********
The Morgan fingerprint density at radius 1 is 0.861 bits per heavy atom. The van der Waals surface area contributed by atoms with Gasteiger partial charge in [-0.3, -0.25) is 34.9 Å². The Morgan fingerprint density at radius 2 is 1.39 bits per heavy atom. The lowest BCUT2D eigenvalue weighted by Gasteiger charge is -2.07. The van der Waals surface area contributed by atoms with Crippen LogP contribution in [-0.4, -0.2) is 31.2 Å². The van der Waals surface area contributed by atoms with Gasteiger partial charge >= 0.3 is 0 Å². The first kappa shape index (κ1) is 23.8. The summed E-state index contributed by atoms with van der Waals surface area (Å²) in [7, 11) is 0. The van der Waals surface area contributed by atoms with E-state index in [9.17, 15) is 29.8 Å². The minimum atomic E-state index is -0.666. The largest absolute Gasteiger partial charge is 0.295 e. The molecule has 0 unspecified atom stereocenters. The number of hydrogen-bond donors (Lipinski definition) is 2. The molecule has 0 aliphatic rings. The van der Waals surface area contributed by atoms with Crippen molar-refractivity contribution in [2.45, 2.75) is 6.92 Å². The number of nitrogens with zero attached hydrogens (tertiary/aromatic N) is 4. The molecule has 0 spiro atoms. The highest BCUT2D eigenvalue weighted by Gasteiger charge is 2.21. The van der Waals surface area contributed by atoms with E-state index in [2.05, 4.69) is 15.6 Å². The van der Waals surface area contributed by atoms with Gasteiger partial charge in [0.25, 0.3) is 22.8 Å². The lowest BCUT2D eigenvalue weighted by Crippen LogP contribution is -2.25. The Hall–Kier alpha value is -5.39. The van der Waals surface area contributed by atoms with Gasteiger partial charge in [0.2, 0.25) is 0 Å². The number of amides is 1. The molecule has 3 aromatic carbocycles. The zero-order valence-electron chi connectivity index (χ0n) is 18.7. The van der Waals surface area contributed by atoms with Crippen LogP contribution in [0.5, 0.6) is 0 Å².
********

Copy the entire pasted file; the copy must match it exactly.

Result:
The Morgan fingerprint density at radius 1 is 0.861 bits per heavy atom. The van der Waals surface area contributed by atoms with Gasteiger partial charge in [-0.3, -0.25) is 34.9 Å². The Morgan fingerprint density at radius 2 is 1.39 bits per heavy atom. The lowest BCUT2D eigenvalue weighted by Gasteiger charge is -2.07. The van der Waals surface area contributed by atoms with Crippen LogP contribution in [-0.4, -0.2) is 31.2 Å². The van der Waals surface area contributed by atoms with Gasteiger partial charge >= 0.3 is 0 Å². The first kappa shape index (κ1) is 23.8. The summed E-state index contributed by atoms with van der Waals surface area (Å²) in [7, 11) is 0. The van der Waals surface area contributed by atoms with E-state index in [9.17, 15) is 29.8 Å². The minimum atomic E-state index is -0.666. The largest absolute Gasteiger partial charge is 0.295 e. The molecule has 0 unspecified atom stereocenters. The number of hydrogen-bond donors (Lipinski definition) is 2. The molecule has 0 aliphatic rings. The van der Waals surface area contributed by atoms with Crippen molar-refractivity contribution in [2.45, 2.75) is 6.92 Å². The number of nitrogens with zero attached hydrogens (tertiary/aromatic N) is 4. The molecule has 0 spiro atoms. The highest BCUT2D eigenvalue weighted by Gasteiger charge is 2.21. The van der Waals surface area contributed by atoms with E-state index in [2.05, 4.69) is 15.6 Å². The van der Waals surface area contributed by atoms with Gasteiger partial charge in [0.25, 0.3) is 22.8 Å². The lowest BCUT2D eigenvalue weighted by Crippen LogP contribution is -2.25. The Hall–Kier alpha value is -5.39. The van der Waals surface area contributed by atoms with Gasteiger partial charge in [0.2, 0.25) is 0 Å². The number of amides is 1. The molecule has 3 aromatic carbocycles. The zero-order valence-electron chi connectivity index (χ0n) is 18.7. The van der Waals surface area contributed by atoms with Crippen LogP contribution in [0.5, 0.6) is 0 Å².